After 5:30 someone in the audience asks the following question:
"I want to know how do I sell to my prospects the fact that the blockchain has changed after telling them we can't increase the number of coins in the system?"
This is actually a very good question because there's a major conflict to an essential thing to any cryptocurrency. Once a cryptocurrency has been released it would not be a cryptocurrency if you were able to modify it afterwards by changing the number of coins, "retiring the blockchain" and replacing the old one with a new one.
|Just a reminder. This is how OneCoin was marketing itself before London 11th June 2016.|
Here's what Kari Wahlroos answers: "You sell it with confidence." Then he just goes on blabbering about doubling your coins and disrespectfully urges the man: "You should attend more trainings". The man replies that he thought this was a training session. Wahlroos admits that this is a training but he can't teach such specifics. - Wow, what a professional he is! Wahlroos hereby let's us know that he doesn't even know basics about the things he should know when claiming to represent a cryptocurrency.
I have to admit that there wasn't any sensible answer to give - other than admitting that OneCoin is a ponzi scheme and they had to increase the amount of coins to lure more people to the scam as well as acquire more time for milking money out of the victims. So of course Wahlroos has no other option but to avoid the subject.
Well, let's not blame Wahlroos for not being able to give proper answers. To run a believable ponzi Ruja Ignatova should have hired in the first place someone who actually knew something about cryptocurrencies. The future developments that the PonziQueen announced in London have only underlined the fact that she doesn't have a clue about what she's talking about. As a matter fact economy isn't her strength either. There isn't a currency in the world that has value based only on its brand. According to Ignatova her coin value is based on the electricity costs, computer power costs and the brand. While talking about OneCoin's value she does always mention users and usability but OneCoin has neither of those. As a cherry on top Ignatova thinks she can add as many coins to a cryptocurrency without damaging its value.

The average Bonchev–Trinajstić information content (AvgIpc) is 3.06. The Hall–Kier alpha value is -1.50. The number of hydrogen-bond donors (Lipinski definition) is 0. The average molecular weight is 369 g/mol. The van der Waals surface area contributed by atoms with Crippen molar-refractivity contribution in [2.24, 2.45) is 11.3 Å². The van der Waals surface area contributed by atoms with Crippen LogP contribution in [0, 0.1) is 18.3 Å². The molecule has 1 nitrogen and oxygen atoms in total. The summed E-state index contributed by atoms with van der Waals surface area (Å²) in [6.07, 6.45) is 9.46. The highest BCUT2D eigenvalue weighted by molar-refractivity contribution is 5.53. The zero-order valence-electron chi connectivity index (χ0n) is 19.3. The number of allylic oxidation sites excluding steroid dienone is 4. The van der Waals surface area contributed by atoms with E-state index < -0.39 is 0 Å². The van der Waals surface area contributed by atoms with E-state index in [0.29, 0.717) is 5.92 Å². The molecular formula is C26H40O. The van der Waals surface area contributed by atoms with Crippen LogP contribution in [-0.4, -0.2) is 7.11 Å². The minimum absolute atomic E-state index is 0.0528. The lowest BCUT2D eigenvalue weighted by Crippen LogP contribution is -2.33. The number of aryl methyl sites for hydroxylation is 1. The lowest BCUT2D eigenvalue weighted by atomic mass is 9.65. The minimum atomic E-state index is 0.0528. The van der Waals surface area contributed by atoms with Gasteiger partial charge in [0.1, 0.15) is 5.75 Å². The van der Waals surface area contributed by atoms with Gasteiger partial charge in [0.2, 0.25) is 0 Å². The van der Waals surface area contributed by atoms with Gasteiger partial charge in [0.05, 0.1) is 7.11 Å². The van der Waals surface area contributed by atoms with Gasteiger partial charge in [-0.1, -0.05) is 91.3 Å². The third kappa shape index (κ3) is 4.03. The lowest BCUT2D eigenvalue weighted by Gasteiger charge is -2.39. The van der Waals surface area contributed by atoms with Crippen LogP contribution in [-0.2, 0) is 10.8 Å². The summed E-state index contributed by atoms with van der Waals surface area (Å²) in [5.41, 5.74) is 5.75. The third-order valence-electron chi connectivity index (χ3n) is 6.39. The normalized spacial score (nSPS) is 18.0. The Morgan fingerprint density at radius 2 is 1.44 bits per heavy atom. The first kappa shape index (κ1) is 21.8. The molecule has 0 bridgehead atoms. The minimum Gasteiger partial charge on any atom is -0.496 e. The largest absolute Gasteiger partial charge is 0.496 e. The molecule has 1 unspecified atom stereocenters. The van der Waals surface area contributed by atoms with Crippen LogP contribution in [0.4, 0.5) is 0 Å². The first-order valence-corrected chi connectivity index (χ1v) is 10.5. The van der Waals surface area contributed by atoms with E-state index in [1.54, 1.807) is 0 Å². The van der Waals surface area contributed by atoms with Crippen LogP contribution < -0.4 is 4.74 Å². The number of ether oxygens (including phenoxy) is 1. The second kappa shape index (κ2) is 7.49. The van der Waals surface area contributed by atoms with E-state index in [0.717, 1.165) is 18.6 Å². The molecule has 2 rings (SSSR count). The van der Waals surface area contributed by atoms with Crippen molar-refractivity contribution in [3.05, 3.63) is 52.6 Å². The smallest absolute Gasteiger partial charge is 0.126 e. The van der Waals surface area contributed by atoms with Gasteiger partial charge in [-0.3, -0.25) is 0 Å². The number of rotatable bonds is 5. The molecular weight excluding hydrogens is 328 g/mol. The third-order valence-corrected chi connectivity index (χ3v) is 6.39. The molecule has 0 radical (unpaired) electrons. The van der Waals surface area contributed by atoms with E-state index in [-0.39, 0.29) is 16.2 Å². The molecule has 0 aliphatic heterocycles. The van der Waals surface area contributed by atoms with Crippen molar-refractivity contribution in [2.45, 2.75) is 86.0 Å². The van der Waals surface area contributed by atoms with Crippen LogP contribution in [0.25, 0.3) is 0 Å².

Oh, back to the video... After the man that dared to make a question Wahlroos goes on pushing people to building the business and to get active. "We are not here to convince people. So if they don't understand... Next!" ( = Move to the next victim!) "There's seven billion people in the world. 5 percent of those will join like this (snaps his fingers) when you just talk to them. So it's the amount of people you talk. So you don't stop to convince anybody!" So he basically instructs those "leaders" in the room to avoid people who ask questions. Maybe because like himself no one in the room could answer any awkward questions that OneCoin arouses.
|Kari Wahlroos isn't here to convince people - and boy does he do a great job to prove that.|
"We didn't expect us to be such successful. No one knew how big we will be."
Well I buy that. After BigCoin they probably just tried to launch another BigCoin by the name of OneCoin.
At the end of the video some members start asking about the prepaid MasterCards. "Will it become available?" etc. Wahlroos doesn't want the members to be concerned about the card and urges people to ask transferring money to their bank accounts. Annoyed by the awkward questions he then tries to make a rhetorical question: "Do you need the card to build the business?" - "Yes!", some apparently concerned member replies loudly. Wahlroos: "You really think so?" The man: "Yes." And then they go again. Wahlroos: "You REALLY think so?" The man: "Yes." Too bad the video skips the part where Wahlroos maybe tried to deal with this member's concerns.
Here's the whole video in case it disappears from the link (sorry mobile users, Blogger turns the video in Flash so it does not work with your equipment):